From “truculent” contract to “historic” agreement: how López Obrador's relationship with Iberdrola changed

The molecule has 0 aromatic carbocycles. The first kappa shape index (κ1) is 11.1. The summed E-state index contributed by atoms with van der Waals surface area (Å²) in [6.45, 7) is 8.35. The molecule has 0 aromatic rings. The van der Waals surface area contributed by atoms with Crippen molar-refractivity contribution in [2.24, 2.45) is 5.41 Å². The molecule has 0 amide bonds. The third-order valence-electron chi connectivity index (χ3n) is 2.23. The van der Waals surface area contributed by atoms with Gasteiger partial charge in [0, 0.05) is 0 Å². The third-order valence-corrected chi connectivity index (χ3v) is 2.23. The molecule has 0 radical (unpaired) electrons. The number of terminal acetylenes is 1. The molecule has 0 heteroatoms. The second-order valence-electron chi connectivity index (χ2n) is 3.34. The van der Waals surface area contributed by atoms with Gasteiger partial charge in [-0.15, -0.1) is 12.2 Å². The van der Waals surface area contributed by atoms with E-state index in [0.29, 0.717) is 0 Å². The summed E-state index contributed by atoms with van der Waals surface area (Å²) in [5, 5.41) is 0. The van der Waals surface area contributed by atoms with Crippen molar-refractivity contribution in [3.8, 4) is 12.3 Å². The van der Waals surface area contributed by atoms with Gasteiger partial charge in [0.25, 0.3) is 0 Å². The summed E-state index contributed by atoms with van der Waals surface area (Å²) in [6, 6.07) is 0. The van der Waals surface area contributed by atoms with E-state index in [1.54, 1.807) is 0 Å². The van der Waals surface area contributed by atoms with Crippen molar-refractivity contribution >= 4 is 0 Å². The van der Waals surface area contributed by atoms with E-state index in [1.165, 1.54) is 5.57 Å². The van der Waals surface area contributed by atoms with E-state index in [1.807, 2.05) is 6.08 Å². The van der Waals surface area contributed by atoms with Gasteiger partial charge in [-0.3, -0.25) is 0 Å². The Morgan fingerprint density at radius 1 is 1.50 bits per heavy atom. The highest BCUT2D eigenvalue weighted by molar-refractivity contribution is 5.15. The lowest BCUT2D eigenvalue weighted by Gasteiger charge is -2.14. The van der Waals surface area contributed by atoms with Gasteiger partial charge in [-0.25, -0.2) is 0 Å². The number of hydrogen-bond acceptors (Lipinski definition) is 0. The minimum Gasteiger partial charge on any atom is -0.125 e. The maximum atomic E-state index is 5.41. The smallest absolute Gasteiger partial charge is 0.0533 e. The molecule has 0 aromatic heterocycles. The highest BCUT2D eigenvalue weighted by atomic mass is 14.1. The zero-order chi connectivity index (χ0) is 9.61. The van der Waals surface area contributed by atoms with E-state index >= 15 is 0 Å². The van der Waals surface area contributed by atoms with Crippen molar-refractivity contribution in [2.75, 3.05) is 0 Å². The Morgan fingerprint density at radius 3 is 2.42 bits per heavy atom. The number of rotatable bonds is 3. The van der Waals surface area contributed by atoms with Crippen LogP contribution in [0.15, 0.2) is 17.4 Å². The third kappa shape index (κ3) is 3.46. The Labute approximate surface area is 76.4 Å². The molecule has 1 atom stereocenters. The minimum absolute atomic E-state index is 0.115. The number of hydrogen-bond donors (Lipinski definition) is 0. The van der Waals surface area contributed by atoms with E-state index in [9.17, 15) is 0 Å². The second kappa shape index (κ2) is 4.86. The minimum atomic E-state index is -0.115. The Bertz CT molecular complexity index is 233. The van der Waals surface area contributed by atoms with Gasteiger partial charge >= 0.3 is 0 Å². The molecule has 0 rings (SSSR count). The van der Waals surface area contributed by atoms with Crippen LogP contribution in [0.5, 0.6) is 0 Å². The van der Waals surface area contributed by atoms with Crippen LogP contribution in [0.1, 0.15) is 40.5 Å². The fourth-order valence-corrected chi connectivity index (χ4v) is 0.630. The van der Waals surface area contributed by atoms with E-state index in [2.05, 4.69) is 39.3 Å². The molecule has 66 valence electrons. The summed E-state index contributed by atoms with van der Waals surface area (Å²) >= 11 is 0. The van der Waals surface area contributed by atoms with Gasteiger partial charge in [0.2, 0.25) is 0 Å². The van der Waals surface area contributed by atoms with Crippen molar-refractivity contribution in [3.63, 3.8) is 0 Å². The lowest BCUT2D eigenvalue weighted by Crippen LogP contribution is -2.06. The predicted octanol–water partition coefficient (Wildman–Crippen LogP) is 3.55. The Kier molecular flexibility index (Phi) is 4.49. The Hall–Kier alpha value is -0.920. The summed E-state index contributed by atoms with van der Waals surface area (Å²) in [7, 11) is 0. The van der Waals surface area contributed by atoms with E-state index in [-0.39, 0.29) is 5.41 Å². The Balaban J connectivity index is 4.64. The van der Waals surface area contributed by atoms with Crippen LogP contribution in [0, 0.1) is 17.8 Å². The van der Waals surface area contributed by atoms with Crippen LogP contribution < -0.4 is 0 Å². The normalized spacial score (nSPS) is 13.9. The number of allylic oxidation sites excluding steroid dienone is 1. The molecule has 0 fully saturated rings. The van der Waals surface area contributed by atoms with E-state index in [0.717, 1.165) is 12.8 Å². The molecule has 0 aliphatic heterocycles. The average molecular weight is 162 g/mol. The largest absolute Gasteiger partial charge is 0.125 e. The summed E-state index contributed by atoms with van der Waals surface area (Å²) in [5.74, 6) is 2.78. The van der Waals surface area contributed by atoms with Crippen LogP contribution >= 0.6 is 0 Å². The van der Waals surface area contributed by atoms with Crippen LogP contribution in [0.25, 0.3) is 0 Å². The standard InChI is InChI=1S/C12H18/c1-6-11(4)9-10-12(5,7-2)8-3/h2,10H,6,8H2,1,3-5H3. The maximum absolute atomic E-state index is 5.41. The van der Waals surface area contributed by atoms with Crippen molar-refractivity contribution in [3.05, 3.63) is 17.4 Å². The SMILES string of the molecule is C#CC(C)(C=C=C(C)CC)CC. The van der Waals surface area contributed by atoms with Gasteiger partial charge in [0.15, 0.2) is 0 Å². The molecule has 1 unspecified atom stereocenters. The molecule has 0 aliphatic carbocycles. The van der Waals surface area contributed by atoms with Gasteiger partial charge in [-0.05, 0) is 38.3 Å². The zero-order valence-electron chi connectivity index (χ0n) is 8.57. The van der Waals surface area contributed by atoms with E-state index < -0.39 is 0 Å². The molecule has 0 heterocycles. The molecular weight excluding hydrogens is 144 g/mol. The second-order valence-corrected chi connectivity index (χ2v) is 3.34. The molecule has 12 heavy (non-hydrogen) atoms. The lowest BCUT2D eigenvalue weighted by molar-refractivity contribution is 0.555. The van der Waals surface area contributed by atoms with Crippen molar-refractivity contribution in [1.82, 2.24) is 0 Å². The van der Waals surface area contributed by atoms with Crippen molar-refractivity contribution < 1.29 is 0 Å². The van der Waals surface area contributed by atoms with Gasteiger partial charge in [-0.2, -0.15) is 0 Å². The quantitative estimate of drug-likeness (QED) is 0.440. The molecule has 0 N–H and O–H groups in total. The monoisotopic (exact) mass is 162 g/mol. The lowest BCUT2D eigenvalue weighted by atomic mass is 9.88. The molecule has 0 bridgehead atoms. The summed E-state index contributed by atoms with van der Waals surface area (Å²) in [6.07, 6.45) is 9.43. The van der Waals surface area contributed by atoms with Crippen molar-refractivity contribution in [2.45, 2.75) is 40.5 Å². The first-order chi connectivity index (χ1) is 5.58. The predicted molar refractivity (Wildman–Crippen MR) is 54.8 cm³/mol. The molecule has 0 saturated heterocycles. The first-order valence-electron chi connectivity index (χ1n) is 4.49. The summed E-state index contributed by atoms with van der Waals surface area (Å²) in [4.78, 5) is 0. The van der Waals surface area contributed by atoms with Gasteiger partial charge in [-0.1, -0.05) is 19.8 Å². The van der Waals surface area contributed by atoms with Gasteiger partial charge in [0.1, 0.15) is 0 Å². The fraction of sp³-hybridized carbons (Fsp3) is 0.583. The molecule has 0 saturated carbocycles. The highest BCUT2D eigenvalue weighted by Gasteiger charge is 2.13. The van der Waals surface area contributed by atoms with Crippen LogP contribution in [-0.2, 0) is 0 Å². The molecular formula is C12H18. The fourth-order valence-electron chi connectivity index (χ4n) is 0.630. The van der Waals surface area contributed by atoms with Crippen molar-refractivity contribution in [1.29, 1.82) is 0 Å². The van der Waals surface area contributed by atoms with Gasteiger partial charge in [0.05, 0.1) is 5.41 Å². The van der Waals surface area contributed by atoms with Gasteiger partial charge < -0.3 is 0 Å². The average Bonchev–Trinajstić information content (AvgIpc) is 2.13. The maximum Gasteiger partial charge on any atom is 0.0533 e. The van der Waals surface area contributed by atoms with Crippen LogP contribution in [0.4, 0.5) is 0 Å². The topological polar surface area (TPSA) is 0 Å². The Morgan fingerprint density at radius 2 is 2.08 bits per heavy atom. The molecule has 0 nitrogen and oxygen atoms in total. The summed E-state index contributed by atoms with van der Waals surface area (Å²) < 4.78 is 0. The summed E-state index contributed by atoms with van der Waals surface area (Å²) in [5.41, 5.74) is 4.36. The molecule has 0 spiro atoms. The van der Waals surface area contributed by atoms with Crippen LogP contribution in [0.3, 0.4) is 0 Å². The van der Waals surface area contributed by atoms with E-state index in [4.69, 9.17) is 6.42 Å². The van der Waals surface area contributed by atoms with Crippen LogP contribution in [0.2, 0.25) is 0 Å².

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Things were very different in January 2018. “In what country in the world does a company that produces electricity receive, in addition to payment for the energy it sells, a subsidy? In no country are these gruesome contracts that have been made throughout this entire neoliberal period,” Andrés Manuel López Obrador said at a rally during his campaign for the presidency. The comment was a reference to Iberdrola, the second largest electricity company in the world. During that event in Chiapas, and throughout his campaign, López Obrador used the Spanish private company as an example of why the 2013 constitutional reform, which opened the electricity market, was, according to his reading, a mistake. Some time later, he criticized that one of his political enemies, former President Felipe Calderón (2006 – 2012), joined the Board of Directors of a subsidiary years after leaving power. Surely it was because during the Calderon administration Iberdrola had managed to gain a lot of business, said López Obrador. Perhaps not even the López Obrador of 2018 would have imagined that five years later, he would be posing for a photo with a smile while shaking the hand of the president of Iberdrola. , Ignacio Sánchez Galán, in the National Palace. Despite the “discrepancies” of the past, he assured, a “historic” agreement was reached. Iberdrola agreed to sell 13 power plants to a fund at a price of $6 billion. The plants, said the president, will be operated by the state company Compañía Federal de Electricidad (CFE) to ensure preponderance in the market. On Thursday, Mexico's antitrust regulator imposed conditions before approving the transaction. The 2013 energy reform, which opened the market to private companies for the first time in 70 years, is the raison d'être of Morena, the political party which López Obrador founded. The politician managed to mobilize thousands who opposed hydrocarbon and renewable resources being exploited by private parties. Eventually, this became one of the axes of his successful presidential campaign. Once in power, López Obrador dedicated himself to throwing darts at his opponents and included several companies, mostly foreign, in the mix. In February 2019, having taken power less than three months before, the director of CFE, Manuel Bartlett, took the stage of the daily press conference with the “mission” of “remembering” who was responsible for the “destruction.” of the CFE” until turning it, he said, “into this company that has been reduced.” Among those mentioned were Calderón, for having been an independent director of Iberdrola's subsidiary in the United States, Avangrid, and Georgina Kessel, an official in the secretariat of Energy (Sener) under Calderón, independent director and director of Iberdrola in Mexico. Alejandro Fleming, also a Sener official under Calderón, joined Iberdrola as an advisor, Bartlett said. For none of those mentioned did he offer specific information about how exactly they had reduced or destroyed CFE. Bartlett announced that the “leonine contracts” signed between CFE and private companies under past administrations would be reviewed. The rhetoric against Spanish companies was escalating and, in 2022, López Obrador said that Repsol, OHL and Iberdrola itself “abused Mexico.” To strengthen state companies and guarantee CFE a market monopoly, the president proposed modifications to the Electrical Industry Law and accused Iberdrola of lobbying to pressure against its approval. A year later, in April 2023, Iberdrola announced that it would divest 80% of its generation business in the Latin American country by selling 13 electricity generation plants to the Mexico Infrastructure Partners (MIP) fund. “With this transaction, the company continues to be the main private generator of renewable energy in Mexico and promotes compliance with its decarbonization commitments,” he said in a statement at that time. For López Obrador, the purchase of the plants was a “nationalization” , since the MIP will put CFE in charge of the operation of the plants, even if it is not the owner. This will allow CFE to generate about 65% of the electricity nationwide, the president said in a recorded message. The conciliatory tone seems to put an end to the attacks on Iberdrola. “We are very grateful to Iberdrola, its general director, its global president, for their willingness to reach an agreement,” the president said at that time. “We have had some disagreements, but dialogue conquers everything, dialogue and good will. From these differences, from these discrepancies, something emerges that is something extraordinary.”Subscribe here to the EL PAÍS México newsletter and receive all the key information on current events in this country.

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